“Letter to You” came out just before I lost my closest high school friend. Not to Covid; it was a stroke that was a long time coming. But it was during Covid, which meant just a Zoom funeral and a long-lasting sense that his death isn’t real. He’s still in my phone. I have our last dumb texts. We promised we’d grow old together. But I’m growing old with Bruce instead. And I don’t even know Bruce.

Years earlier: Waiting in a long, long line to get into the Pit (more on that later) for that 2012 mourning tour, my sister and I (more on her later) made some friends. As it happened, we all wound up standing together at the foot of the stage, just below the band. When Bruce did his tribute to Danny and Clarence, I lost it and cried with one of my new friends. He and his wife and my sister and I became pals—they were crazy dog people, like us, and crazy San Francisco Giants fans, also like us. We went to dog parks and Giants games and holiday parties together. But he died what I would have to call a death of despair during Covid in 2021. An extrovert who played guitar at senior homes at least weekly, a live music aficionado, a sports maniac, a raconteur; all of that shut down, isolating him in a two-year quarantine. I missed him so much Wednesday night.

I found myself wondering how many other E Street fans have been lost in these three years. And how many who didn’t die directly from Covid would have been saved if they got to go to what Springsteen himself has called a kind of religious experience. Never more than in “Land of Hope and Dreams:”

This train carries saints and sinners
This train carries losers and winners
This train carries whores and gamblers
This train carries lost souls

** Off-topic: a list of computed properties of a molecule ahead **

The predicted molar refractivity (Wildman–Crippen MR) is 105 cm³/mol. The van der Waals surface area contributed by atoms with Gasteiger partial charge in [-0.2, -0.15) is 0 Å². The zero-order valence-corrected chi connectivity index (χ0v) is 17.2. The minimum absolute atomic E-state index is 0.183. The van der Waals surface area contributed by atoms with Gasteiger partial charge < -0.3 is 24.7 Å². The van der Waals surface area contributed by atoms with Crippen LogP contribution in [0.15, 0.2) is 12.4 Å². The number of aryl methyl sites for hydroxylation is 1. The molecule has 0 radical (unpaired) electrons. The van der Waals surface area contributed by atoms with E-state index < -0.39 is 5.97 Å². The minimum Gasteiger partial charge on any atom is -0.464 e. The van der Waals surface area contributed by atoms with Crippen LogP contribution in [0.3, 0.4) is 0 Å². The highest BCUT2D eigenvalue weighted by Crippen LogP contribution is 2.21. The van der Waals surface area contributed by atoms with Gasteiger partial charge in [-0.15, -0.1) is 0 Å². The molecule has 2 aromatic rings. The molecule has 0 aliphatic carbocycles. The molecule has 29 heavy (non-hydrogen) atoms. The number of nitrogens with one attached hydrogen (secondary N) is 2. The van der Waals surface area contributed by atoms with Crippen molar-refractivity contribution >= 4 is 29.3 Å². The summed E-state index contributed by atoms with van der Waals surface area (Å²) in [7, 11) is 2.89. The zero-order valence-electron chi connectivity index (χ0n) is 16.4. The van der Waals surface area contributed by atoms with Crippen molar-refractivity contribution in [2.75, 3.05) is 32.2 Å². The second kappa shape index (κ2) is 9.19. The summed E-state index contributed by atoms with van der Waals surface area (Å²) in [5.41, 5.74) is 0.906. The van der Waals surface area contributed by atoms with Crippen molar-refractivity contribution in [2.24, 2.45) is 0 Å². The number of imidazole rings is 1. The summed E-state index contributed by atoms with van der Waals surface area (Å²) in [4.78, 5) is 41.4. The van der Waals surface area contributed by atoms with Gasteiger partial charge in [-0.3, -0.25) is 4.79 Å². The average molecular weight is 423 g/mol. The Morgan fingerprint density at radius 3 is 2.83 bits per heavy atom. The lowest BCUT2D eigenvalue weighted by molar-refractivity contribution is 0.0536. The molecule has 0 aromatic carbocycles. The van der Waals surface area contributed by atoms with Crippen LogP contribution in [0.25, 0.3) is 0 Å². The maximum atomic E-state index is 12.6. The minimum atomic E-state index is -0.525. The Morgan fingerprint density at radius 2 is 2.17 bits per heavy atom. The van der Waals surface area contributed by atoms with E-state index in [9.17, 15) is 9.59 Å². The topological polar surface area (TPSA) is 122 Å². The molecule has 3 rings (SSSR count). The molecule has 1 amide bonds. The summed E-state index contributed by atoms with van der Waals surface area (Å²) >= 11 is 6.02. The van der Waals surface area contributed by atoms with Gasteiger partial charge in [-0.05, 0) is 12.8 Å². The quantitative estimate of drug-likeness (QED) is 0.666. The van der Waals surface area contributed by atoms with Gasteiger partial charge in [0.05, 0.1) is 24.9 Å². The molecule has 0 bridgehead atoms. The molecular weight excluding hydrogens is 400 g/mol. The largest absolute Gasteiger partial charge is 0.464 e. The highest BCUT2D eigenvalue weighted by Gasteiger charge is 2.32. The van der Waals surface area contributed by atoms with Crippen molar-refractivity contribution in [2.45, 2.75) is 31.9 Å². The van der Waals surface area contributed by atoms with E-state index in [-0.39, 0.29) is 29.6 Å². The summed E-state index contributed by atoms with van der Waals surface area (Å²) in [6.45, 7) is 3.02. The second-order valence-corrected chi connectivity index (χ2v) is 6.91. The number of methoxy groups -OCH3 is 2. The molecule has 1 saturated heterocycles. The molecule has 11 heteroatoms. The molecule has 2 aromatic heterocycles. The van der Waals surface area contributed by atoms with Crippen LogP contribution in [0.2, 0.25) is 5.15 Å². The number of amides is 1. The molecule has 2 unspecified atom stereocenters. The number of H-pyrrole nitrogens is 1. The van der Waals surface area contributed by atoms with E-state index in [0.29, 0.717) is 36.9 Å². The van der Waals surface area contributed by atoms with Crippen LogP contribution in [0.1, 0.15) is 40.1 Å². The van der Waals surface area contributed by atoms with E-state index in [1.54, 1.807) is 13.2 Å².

I said, this train, dreams will not be thwarted
This train, faith will be rewarded
This train, hear the steel wheels singin’
This train, bells of freedom ringin’

Or maybe they’d have been saved by some other fantabulous band’s convocation. Or a sports extravaganza. Or a wedding. Or even by going to a funeral in person.

Believe me, I’m not anti-mask, or anti social-distancing, certainly not anti-vaccine. We endured a genuine pandemic, a once-in-a-lifetime killer disease. I despise the people who’ve politicized the limits we’ve endured. But I also acknowledge that those limits were hard to endure, and some of us didn’t make it.

So. The Pit, and my sister.

At some point, and I don’t know when, the organization—I can’t call it the band because it’s an amorphous behemoth—created a three-tiered admission situation. You bought seats—that’s straightforward. Or you bought general admission tickets, and things got iffy. If you won a lottery, the day of the show, you got a wristband that let you stand right up front below the stage. It was called the Pit, which sounds like a level of hell but is actually Heaven. If you didn’t get into the Pit, you had to stand for many hours behind a gate very far away. Bruce is Catholic, so I know he knows: Behind that Pit gate is my idea of purgatory. Awful. (I am aware that I switched these labels up in my piece 11 years ago. We evolve.)

Once there was a Pit, my sister and I always tried for the Pit. So in Tampa, yes, I was in the Pit. People admire my stamina, standing, dancing, screaming for at least six hours. But it’s just stubbornness. My lower back aches days later.